COURTESY CARL HEFNER / IONA
Maile Baran creates a heart with a toss of sand. Baran performs in IONA Contemporary Dance Theatre's "Electric Blue," which explores spirituality in a beach setting.
You could call IONA's latest production, "Electric Blue," all wet. Moreover, one could say they're in over their heads. For once, however, this wordplay is simply descriptive.
Place: Hawaii Theatre
Time: 8 p.m. Friday and Saturday; 4 p.m. Sunday
Tickets: $25 to $45
Call: (808) 528-0506 or visit hawaiitheatre.com
"About four years ago, artistic director Cheryl Flaharty had a vision about creating a work that incorporated the sea as both a physical force and a spiritual presence," said Crystal Brewe, managing director of IONA Contemporary Dance Theatre. "And then the grandmother of one of the dancers died, and in the process of grieving, Cheryl was struck by the continuity of life, contrasted with the disruption of culture."
Flaharty, of course, is the wildly overtalented visionary behind IONA, a born choreographer and butoh-trained Jedi master at merging dance and spirituality. Like a sculptor, she sees the space as well as the form. An IONA production is far more than people in tights jumping around, although they do, of course, incorporate people in tights jumping around. Comes with the territory.
And so, "Electric Blue." Not the police motorcycle built by Harley-Davidson, but a performance piece that not only occurs on stage, it mandates that the dancers go to the beach and play in the sand, one could say.
Brewe intimated that "Electric Blue" uses the beach as a kind of metaphor, the cusp area between land and sea, the shadowland betwixt life and death, the lapping interplay between cultural traditions and the march of civilization, with a healthy dose of environmental awareness thrown in. Pretty heavy stuff for playing in the sand, but IONA generally makes these things fun to absorb.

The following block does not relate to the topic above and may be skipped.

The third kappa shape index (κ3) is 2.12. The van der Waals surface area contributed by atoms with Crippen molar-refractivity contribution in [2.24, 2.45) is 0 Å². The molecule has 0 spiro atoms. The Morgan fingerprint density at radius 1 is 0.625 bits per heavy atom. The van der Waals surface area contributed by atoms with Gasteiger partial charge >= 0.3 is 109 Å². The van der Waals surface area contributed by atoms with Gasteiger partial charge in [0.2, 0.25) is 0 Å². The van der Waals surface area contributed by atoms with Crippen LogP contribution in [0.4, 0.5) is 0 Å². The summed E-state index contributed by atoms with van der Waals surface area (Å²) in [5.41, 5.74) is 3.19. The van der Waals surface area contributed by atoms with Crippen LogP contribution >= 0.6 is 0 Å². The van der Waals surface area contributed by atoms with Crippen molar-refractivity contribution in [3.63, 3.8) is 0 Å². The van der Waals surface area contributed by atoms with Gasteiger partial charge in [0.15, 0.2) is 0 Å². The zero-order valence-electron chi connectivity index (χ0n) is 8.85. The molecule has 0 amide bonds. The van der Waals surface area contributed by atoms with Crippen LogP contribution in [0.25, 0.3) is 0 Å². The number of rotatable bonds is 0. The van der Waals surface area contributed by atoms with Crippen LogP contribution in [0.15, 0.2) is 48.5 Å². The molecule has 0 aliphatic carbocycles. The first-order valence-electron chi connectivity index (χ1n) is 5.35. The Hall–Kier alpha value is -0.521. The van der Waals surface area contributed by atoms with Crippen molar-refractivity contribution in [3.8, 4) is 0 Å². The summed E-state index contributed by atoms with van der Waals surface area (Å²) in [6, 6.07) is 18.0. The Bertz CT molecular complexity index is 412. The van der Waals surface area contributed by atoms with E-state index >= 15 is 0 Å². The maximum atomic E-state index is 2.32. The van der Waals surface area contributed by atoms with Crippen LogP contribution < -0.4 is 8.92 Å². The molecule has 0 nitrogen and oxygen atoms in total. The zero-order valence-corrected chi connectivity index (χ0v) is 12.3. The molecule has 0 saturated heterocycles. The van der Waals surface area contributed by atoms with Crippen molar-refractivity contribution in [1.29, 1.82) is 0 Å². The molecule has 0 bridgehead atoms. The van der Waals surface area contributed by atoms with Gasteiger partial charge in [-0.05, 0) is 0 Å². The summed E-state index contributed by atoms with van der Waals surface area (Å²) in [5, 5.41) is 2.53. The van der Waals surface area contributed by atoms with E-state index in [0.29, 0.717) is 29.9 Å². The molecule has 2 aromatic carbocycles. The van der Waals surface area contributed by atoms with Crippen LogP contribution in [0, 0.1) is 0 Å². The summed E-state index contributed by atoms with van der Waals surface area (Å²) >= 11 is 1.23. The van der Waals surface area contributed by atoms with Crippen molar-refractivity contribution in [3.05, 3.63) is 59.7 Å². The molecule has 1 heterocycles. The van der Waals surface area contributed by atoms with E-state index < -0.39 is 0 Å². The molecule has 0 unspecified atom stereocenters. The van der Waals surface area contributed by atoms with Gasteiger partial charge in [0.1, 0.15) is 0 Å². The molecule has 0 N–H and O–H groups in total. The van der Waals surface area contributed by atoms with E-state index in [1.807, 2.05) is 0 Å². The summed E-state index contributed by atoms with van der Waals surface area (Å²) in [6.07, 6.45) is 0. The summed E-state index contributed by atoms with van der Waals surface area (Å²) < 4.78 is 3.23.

COURTESY CARL HEFNER / IONA
"Electric Blue" has IONA dancers frolicking in water, sand, and, in this case, a bed. The performance runs at Hawaii Theatre.
And here's the ironic IONA moment for this production -- a performance at Kailua Beach Park was canceled due to sewage runoff in the water. The ocean, the bringer of life, was too dangerous to enter.
That the Hawaii beach sand was too dangerous to use in the theater also has a measure of irony. The world premiere of the entire work -- bits have been previewed on various beaches -- relies on 10 tons of sand imported from the mainland.
"It had to be pure and dust-free -- it pours like water at times in the piece -- and we brought it in over the last year, 56 bags a week, special-ordered through local hardware stores," said Brewe. "It fills the stage!"
The performances on the beach actually end with the performers diving into the ocean waves for a choreographed frolic. That requires a costume change, and -- clever costumery being another Flaharty/IONA signature -- makes a political point as well.
"So many cultures have been forced to turn away from their pasts. We even fly flags of forgotten kingdoms," said Brewe. "We even have mermaids who change into colonial whites."
"Electric Blue," whether presented on a sandy stage or a real beach, also features local environmental organizations. It's not by accident the work premieres on the same weekend as Earth Day 2006.
In addition to dancers and sand and water, the electric part probably refers to a film by Sergio Goes projected on stage and lit by ultraviolet lights to create an underwater effect.
We could say it Goes to show you, but that would be pushing the wordplay button once too often.